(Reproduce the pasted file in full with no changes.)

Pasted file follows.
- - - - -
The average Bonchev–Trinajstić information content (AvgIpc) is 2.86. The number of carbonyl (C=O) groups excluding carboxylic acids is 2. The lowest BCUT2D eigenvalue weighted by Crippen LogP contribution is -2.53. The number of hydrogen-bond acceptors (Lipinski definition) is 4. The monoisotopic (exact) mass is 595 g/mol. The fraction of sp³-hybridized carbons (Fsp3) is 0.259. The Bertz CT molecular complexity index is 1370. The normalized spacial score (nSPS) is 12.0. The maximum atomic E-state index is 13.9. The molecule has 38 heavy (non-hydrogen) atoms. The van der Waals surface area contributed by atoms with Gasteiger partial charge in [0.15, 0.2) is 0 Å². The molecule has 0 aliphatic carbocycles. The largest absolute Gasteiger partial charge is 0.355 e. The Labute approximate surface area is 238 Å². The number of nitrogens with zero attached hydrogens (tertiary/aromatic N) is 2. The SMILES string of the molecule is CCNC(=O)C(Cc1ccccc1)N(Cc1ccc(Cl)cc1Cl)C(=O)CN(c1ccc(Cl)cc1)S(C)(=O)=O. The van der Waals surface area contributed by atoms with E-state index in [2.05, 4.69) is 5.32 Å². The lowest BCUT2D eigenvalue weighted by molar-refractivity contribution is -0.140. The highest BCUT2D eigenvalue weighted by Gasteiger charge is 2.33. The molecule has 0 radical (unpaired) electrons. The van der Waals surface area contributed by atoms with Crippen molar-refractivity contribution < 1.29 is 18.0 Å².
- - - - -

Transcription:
The average Bonchev–Trinajstić information content (AvgIpc) is 2.86. The number of carbonyl (C=O) groups excluding carboxylic acids is 2. The lowest BCUT2D eigenvalue weighted by Crippen LogP contribution is -2.53. The number of hydrogen-bond acceptors (Lipinski definition) is 4. The monoisotopic (exact) mass is 595 g/mol. The fraction of sp³-hybridized carbons (Fsp3) is 0.259. The Bertz CT molecular complexity index is 1370. The normalized spacial score (nSPS) is 12.0. The maximum atomic E-state index is 13.9. The molecule has 38 heavy (non-hydrogen) atoms. The van der Waals surface area contributed by atoms with Gasteiger partial charge in [0.15, 0.2) is 0 Å². The molecule has 0 aliphatic carbocycles. The largest absolute Gasteiger partial charge is 0.355 e. The Labute approximate surface area is 238 Å². The number of nitrogens with zero attached hydrogens (tertiary/aromatic N) is 2. The SMILES string of the molecule is CCNC(=O)C(Cc1ccccc1)N(Cc1ccc(Cl)cc1Cl)C(=O)CN(c1ccc(Cl)cc1)S(C)(=O)=O. The van der Waals surface area contributed by atoms with E-state index in [2.05, 4.69) is 5.32 Å². The lowest BCUT2D eigenvalue weighted by molar-refractivity contribution is -0.140. The highest BCUT2D eigenvalue weighted by Gasteiger charge is 2.33. The molecule has 0 radical (unpaired) electrons. The van der Waals surface area contributed by atoms with Crippen molar-refractivity contribution < 1.29 is 18.0 Å².